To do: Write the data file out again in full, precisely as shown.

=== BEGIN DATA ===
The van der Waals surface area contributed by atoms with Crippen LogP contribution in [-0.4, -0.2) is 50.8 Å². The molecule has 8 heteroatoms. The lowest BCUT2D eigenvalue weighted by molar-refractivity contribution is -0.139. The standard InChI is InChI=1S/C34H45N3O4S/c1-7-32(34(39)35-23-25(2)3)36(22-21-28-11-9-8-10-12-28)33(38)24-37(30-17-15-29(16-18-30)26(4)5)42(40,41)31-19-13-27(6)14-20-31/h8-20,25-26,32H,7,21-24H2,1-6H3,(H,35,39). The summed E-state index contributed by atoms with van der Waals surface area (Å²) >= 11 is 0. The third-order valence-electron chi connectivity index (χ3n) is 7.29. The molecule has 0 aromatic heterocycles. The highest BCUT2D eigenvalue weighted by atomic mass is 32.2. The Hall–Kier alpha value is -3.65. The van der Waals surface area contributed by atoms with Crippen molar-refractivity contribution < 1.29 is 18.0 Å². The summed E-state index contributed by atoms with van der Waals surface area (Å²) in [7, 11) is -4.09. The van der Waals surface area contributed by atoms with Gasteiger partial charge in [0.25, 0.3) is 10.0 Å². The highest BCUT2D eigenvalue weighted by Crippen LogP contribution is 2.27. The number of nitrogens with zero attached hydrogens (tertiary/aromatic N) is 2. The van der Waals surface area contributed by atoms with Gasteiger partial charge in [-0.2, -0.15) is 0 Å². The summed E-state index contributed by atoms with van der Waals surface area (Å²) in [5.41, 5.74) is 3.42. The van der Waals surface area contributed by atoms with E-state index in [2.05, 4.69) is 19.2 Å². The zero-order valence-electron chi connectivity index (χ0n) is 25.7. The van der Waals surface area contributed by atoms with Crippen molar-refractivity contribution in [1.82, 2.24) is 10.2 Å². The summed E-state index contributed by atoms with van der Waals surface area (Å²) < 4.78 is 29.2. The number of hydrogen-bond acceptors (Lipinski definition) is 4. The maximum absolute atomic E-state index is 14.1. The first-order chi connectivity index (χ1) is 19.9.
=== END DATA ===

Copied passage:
The van der Waals surface area contributed by atoms with Crippen LogP contribution in [-0.4, -0.2) is 50.8 Å². The molecule has 8 heteroatoms. The lowest BCUT2D eigenvalue weighted by molar-refractivity contribution is -0.139. The standard InChI is InChI=1S/C34H45N3O4S/c1-7-32(34(39)35-23-25(2)3)36(22-21-28-11-9-8-10-12-28)33(38)24-37(30-17-15-29(16-18-30)26(4)5)42(40,41)31-19-13-27(6)14-20-31/h8-20,25-26,32H,7,21-24H2,1-6H3,(H,35,39). The summed E-state index contributed by atoms with van der Waals surface area (Å²) >= 11 is 0. The third-order valence-electron chi connectivity index (χ3n) is 7.29. The molecule has 0 aromatic heterocycles. The highest BCUT2D eigenvalue weighted by atomic mass is 32.2. The Hall–Kier alpha value is -3.65. The van der Waals surface area contributed by atoms with Crippen molar-refractivity contribution < 1.29 is 18.0 Å². The summed E-state index contributed by atoms with van der Waals surface area (Å²) in [7, 11) is -4.09. The van der Waals surface area contributed by atoms with Gasteiger partial charge in [0.25, 0.3) is 10.0 Å². The highest BCUT2D eigenvalue weighted by Crippen LogP contribution is 2.27. The number of nitrogens with zero attached hydrogens (tertiary/aromatic N) is 2. The van der Waals surface area contributed by atoms with Gasteiger partial charge in [-0.2, -0.15) is 0 Å². The summed E-state index contributed by atoms with van der Waals surface area (Å²) in [5.41, 5.74) is 3.42. The van der Waals surface area contributed by atoms with E-state index in [2.05, 4.69) is 19.2 Å². The zero-order valence-electron chi connectivity index (χ0n) is 25.7. The van der Waals surface area contributed by atoms with Crippen molar-refractivity contribution in [1.82, 2.24) is 10.2 Å². The summed E-state index contributed by atoms with van der Waals surface area (Å²) < 4.78 is 29.2. The number of hydrogen-bond acceptors (Lipinski definition) is 4. The maximum absolute atomic E-state index is 14.1. The first-order chi connectivity index (χ1) is 19.9.